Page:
Hagger, Frederick, 154, Police Constable.

Paul Watts

Frederick Hagger Transfer
Herts Police Historical Society

Early Life.

Frederick Hagger was born on the 26th April 1886 at Wallington near Baldock.

To begin with his mother, Eliza Hagger, raised him alone and at the time of the 1891 census they were living with her mother at Mill End, Sandon. Later that year Eliza married Ralph Seymour at Royston. They had seven children three of whom died before the 1911 census.

In the 1901 census the family were living at Cottered and Frederick was employed as a bricklayer’s labourer. A year later he had enlisted in the Army.

Army Service.

Frederick has two Army Service Records which have both survived. His first Service Record shows that he signed up for short service with 3 years in the Colours and 9 on Reserve. He was Attested on 8th August 1902 at Bedford as Gunner 11720 with the Royal Regiment of Artillery, the Royal Garrison Artillery.

He supplied the following details: That he was born in Wallington, Baldock Hertfordshire, his age was 18 years, his occupation was as a builder’s labourer, that he had lived at home for the last 3 years, he was not an apprentice, that he was unmarried and had never been sentenced to imprisonment. He also stated he was a member of the Yeomanry, 4th Brigade, Bedford Regiment.

He had been medically examined at the Station Hospital, Bedford on 6th August 1902 and the following recorded: His apparent age was 18 years, his height was 5 feet 10 1/10 inches, his weight was 134 lbs, his chest measured 33 inches with maximum expansion to 35 ½ inches. His complexion was fresh, his eyes were hazel and his hair black. He had the following distinctive marks, a mole in his right armpit and a red birth mark on left side of his head, neck and cheek. He said his Religion was Church of England.

He gave details of his next of kin as his mother, Mrs E. Seymour of Brook End, Cottered near Buntingford with younger siblings John and Susan.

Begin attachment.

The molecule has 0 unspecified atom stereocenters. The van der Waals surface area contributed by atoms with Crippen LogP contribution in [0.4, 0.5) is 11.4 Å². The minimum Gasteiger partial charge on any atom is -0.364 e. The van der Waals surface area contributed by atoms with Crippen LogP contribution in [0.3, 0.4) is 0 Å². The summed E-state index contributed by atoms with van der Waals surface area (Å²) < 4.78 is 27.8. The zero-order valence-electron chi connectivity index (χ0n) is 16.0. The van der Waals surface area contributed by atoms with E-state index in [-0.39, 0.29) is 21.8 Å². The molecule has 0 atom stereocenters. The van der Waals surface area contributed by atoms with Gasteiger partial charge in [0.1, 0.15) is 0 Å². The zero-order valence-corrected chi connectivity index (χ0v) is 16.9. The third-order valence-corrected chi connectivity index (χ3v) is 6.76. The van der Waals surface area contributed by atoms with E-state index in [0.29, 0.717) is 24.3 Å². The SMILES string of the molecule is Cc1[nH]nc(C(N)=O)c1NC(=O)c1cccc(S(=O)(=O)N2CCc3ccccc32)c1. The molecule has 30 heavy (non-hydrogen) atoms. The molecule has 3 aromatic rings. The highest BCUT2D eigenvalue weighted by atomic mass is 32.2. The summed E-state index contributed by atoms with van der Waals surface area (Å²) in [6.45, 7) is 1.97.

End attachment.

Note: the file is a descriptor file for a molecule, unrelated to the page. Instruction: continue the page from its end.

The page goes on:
On the 9th August 1902 he joined the Regiment at Great Yarmouth and 13 days later was posted to the 12th Company. Six months later on the 4th February 1903 he was posted to the 10th Company and began service at Gibraltar.

At Gibraltar.

On the 4th December 1903 he was awarded a Certificate of Education 3rd Class and on the 1st August 1904, he was granted his 1st Good Conduct Badge. He was posted to the 9th Company on the 25th September 1904 and six months later he was awarded his Certificate of Education 2nd Class.

On the 11th March 1905 he was posted to Depot and began the journey back to the United Kingdom arriving on the 16th. On the 24th he was posted to the 21st Company and he remained with them until on the 7th August 1905 when he was transferred to the Reserve at the end of his three years.

Re-joined The Colours and Service In India.

Two months later on the 23rd October 1905 he clearly decided the Army life was what he enjoyed as he re-joined the Colours to complete 8 years’ service. On the 27th he was posted to the 45th Company.

On the 13th January 1906 he was posted to the 51st Company and began service in India. On the 23rd April 1906 he was granted Class 1 Service Pay at 6d per day and a year later on the 11th February 1907 he was appointed as a paid Bombardier.